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As a regional F/O, I hope mainline takes back everything down to a 50 seat aircraft. I'd rather sit here with my ********************ty salary for a while longer to guarantee a major airline job later. I don't want any regional airline to grow.
 

ACL65PILOT

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As a regional F/O, I hope mainline takes back everything down to a 50 seat aircraft. I'd rather sit here with my ********************ty salary for a while longer to guarantee a major airline job later. I don't want any regional airline to grow.


Tell that to the guys you fly besides that have made said regional their destination in this career.
 

General Lee

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I agree, so General are you going to run for a Rep position? ;)

What do you mean? I run the MEC. My name......is......Lee Moak. BTW, I have a dinner tonight with Ed Bastian, so I can't be on here long....


Bye Bye--General Lee
 

ACL65PILOT

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What do you mean? I run the MEC. My name......is......Lee Moak. BTW, I have a dinner tonight with Ed Bastian, so I can't be on here long....


Bye Bye--General Lee


Now that is a good one. ;)

What are you two discussing tonight? You golf vacation in August?
 

ualdriver

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While acknowledging the challenge of predicting with any clarity the outcome of those labour talks Bombardier Commercial Aircraft president Gary Scott does offer that he “has no doubt majors would like to increase the number and size of aircraft they operate in those [regional environments]. Both small CSeries and larger CRJs would fill the requirement should scope be relaxed”.

I think the only way regionals get anything bigger or more than they already have is through the 1113 process if someone goes bankrupt and reorganizes. We all screwed up with the first examples of relaxation of scope over the past decade and a half. We've already been fooled once. As I've stated before, only the thickest, densest, most clueless pilot doesn't see the damage that has been done already.

And I'm getting tired of reading quotes from Embraer, Bombardier, and the RAA in AW&ST, ATW, and other professional publications lamenting how the industry can only get these CSeries and larger (mainline) jets through relaxation of scope. Hey boys.....the industry can have all the E190's and CSeries aircraft they want, when THE MAINLINES BUY THEM. No relaxation of scope needed. If your jets are so inefficient that you need $50K/year Captains and $20K/year F/O's to subsidize the operation of said jets, then build a damn jet that IS EFFICIENT and stop expecting pilots and airline employees to subsidize regional airline operations.

Preaching to the choir, I realize, but it's thereaputic :)
 

ACL65PILOT

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I think the only way regionals get anything bigger or more than they already have is through the 1113 process if someone goes bankrupt and reorganizes. We all screwed up with the first examples of relaxation of scope over the past decade and a half. We've already been fooled once. As I've stated before, only the thickest, densest, most clueless pilot doesn't see the damage that has been done already.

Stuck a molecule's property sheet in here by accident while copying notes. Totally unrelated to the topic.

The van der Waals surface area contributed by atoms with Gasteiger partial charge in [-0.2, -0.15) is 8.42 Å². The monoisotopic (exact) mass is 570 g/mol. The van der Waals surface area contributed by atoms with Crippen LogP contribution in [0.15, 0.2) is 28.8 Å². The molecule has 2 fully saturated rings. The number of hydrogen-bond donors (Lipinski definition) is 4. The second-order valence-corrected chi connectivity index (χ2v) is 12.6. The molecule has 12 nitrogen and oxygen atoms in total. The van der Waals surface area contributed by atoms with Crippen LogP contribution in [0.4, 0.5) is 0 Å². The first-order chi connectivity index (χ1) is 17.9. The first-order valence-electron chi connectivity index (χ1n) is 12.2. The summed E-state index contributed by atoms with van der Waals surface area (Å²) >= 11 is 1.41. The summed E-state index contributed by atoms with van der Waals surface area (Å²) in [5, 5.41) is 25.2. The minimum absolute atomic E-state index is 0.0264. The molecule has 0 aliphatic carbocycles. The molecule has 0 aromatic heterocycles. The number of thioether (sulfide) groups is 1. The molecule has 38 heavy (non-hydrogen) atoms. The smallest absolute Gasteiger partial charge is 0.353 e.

And I'm getting tired of reading quotes from Embraer, Bombardier, and the RAA in AW&ST, ATW, and other professional publications lamenting how the industry can only get these CSeries and larger (mainline) jets through relaxation of scope. Hey boys.....the industry can have all the E190's and CSeries aircraft they want, when THE MAINLINES BUY THEM. No relaxation of scope needed. If your jets are so inefficient that you need $50K/year Captains and $20K/year F/O's to subsidize the operation of said jets, then build a damn jet that IS EFFICIENT and stop expecting pilots and airline employees to subsidize regional airline operations.

Preaching to the choir, I realize, but it's thereaputic :)

Amen, very well said.
The jets need to be designed to compensate us correctly not the other way around.
 

C-150ETOPS

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1996 at MIA. AA/APA were heavy into Section 6 negotiations, APA wanted the RJ's. At the time, Comair had the majority of the worlds RJ's, about 40, the rest consisted of a scattered ASA/AirWis BA-146's or Horizon Fokkers. Comair was also privately owned.

Comair Canadair RJ side by side with an American Eagle flight at the 09L/12 merge, both number one for their runways.

AE Pilot: "That's sure a nice looking jet, hope we get to fly them"

Comair Pilot:"Thanks, we hope you get them too"


And there I was without my stack of MENSA club applications :rolleyes:
 

GogglesPisano

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These are the new 100-110 seat jets.

Boeing isn't interested in that segment anymore.

The A318 is a flop: A smaller version of the A320 and, as a result, too expensive.

The DC9/MD88 fleets at DL have, at most, 5 years left.

Mainline pilots can no longer consider an Embraer "beneath them."
 

JoeMerchant

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You'll get nothing and like it...


Nu

Tell that to ACL65....he is still selling the snake oil to the lifers.....no sell.....
 

Scope out RJ's

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What's in it for us?

How about a multi $$million dollar failed lawsuit?:laugh:
And not to mention a reputation around the industry that preceds you and the rest of the girls that belong to your club!;)
 

JoeMerchant

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How about a multi $$million dollar failed lawsuit?:laugh:
And not to mention a reputation around the industry that preceds you and the rest of the girls that belong to your club!;)

....ahhh...gee....I'm hurt......Lawsuit is affecting your scope negotiations...just ask ACL65....More to follow....
 

Scope out RJ's

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....ahhh...gee....I'm hurt......
Career wise? You are!

Lawsuit is affecting your scope negotiations...just ask ACL65....More to follow....

Don't worry Joey, you'll get the memo! The only thing following, is you, right up Dan's rear!:blush: Keep your man happy!:laugh: